Come, hear the woodland linnet, 

How sweet his music! on my life, 

There’s more of wisdom in it. 

The stanza exclaims books are not worth reading and only add to any displeasure you endure. Then an alternative activity is suggested as the speaker tells the reader that the bird’s song is far sweeter and full of more wisdom than the books they read.

This is the first stanza in which the message from Stanza one, bashing the knowledge of books, and stanza two, exclaiming the beauty of nature, form together in a suggestion that nature could be better than books.

Stanza Four

And hark! how blithe the throstle sings! 

He, too, is no mean preacher: 

Come forth into the light of things, 

Let Nature be your teacher. 

This stanza points out another bird, mentioning that both birds are excellent preachers of their words. The speaker then says to come out into the light, meaning the sun instead of a lamp or flame, and claim nature as your teacher instead of books.

Stanza four solidifies what stanza three hinted at: the speaker believes nature is a better teacher than any book could be. The stanza also mentions the birds as preachers, implying that their songs have deeper meanings if they could be compared to the human equivalent. Yet, the reader does not yet understand what the birds could be saying, causing an intrigue to listen to the speaker and learn how to dissect the language of nature.

Stanza Five

She has a world of ready wealth, 

Our minds and hearts to bless— 

Spontaneous wisdom breathed by health, 

Truth breathed by cheerfulness.

This stanza explains to the reader what nature has to offer. According to the speaker, nature is superior because it can teach us wisdom through moments of spontaneity that can only come from engaging with the outside world, as books will never provide such activities. The speaker also mentions that truth in nature is infused with happiness, as it is part of nature’s very breath.

This stanza is a building stanza, adding more detail to the concept that has already been introduced to the reader. The concept in this poem is that nature has a lot of wisdom to offer.

Stanza Six

One impulse from a vernal wood 

May teach you more of man, 

Of moral evil and of good, 

Than all the sages can. 

This stanza says that a forest around springtime will teach you more about humanity and society, as well as morals of evil and good than any other instructor could.

This stanza explains that springtime in nature can show more than any book simply by watching. This calls upon instances that are known to springtime from the reader’s already learned knowledge. These implications consist of life and death between species, animals searching for mates, new animals being born, animals that did not survive winter being uncovered by melting snow, etc. All these natural world lessons are implied to be more valuable and insightful to human nature than any other book or person could be.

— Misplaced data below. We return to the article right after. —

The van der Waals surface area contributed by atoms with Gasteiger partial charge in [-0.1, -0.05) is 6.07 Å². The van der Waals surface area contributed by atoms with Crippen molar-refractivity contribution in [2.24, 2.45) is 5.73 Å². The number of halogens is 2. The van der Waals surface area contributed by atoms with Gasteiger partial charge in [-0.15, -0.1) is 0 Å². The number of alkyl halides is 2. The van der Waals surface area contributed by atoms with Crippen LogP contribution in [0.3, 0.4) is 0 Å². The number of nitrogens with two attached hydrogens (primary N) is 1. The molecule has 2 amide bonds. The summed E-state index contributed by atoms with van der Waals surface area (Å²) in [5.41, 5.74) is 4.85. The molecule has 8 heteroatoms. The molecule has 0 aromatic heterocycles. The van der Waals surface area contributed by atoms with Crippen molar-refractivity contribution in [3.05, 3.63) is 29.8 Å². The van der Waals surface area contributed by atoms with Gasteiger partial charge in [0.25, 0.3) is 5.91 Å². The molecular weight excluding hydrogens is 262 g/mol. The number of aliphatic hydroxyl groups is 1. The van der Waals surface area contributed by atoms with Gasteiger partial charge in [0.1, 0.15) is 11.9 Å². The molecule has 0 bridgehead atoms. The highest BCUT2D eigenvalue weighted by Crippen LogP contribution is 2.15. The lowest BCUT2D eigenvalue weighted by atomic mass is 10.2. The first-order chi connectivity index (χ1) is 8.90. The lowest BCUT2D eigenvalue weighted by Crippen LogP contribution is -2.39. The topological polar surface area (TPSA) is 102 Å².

Stanza Seven

Sweet is the lore which Nature brings; 

Our meddling intellect 

Mis-shapes the beauteous forms of things:— 

We murder to dissect. 

This stanza says that nature’s natural growth is one of its main treasures, as humans often break down concepts and dissect ideas to the point of not being able to truly understand the original creation, leaving it disfigured.

This stanza is important as it brings the focus of the poem back from what nature can offer to what are more negative side effects of knowledge from only books. It’s important that the speaker brings back the main topic of the poem before finalizing his persuasive ideals.

Stanza Eight

Enough of Science and of Art; 

Close up those barren leaves; 

Come forth, and bring with you a heart 

That watches and receives. 

Ending ‘The Tables Turned,’ the speaker says not to study art and science from the books anymore. “Close up those barren leaves” is referencing the books that were once trees, which have, in the speaker’s opinion, no knowledge of them. Then he extends an offer to watch and listen to nature to learn what is needed.

The poem’s ending summarizes the main topic and ends with one last persuasive line to try to capture the reader to leave books behind. The poem tries to put forth an urge in the reader to finish this poem’s last sentence and discard the book altogether as they start to engage in nature.


Why is the poem called ‘The Tables Turned?’

The poem is called ‘The Tables Turned’ because of the ironic idea that the speaker is trying to convince the reader to achieve. The Speaker is attempting to persuade the reader to leave books behind and venture into the lessons provided by nature. This is ironic as the speaker’s message has to be read from the very books the speaker is discouraging.

What are common themes in ‘The Tables Turned?’

Common themes in ‘The Tables Turned‘ are nature, the natural world, but also how wisdom can come more from nature than books if one was to actively engage in it.

What are some misconceptions about ‘The Tables Turned?’

A common misconception about ‘The Tables Turned‘ is that the poem is trying to say that books are bad for you. In the contents of the poem, never once does is discourage reading in general, but instead mentions that learning from nature is preferable as an activity.

Why did Wordsworth stray from the common ABCB structure of ballads in ‘The Tables Turned?’

Wordsworth’s ABAB structure is a unique choice for ballads and far less common among writers. But, as the poem consists mostly of comparison and persuasion, it can be assumed that one of the reasons this structure was chosen was to match the back-and-forth concepts of the poem’s content.

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Lauren Bruce Poetry Expert
Lauren is a seasoned poetry expert, having achieved an MA in Publishing and an MFA in Creative Writing, as well as a BA in Literature and Creative Writing and a minor in Professional Writing and Digital Rhetoric.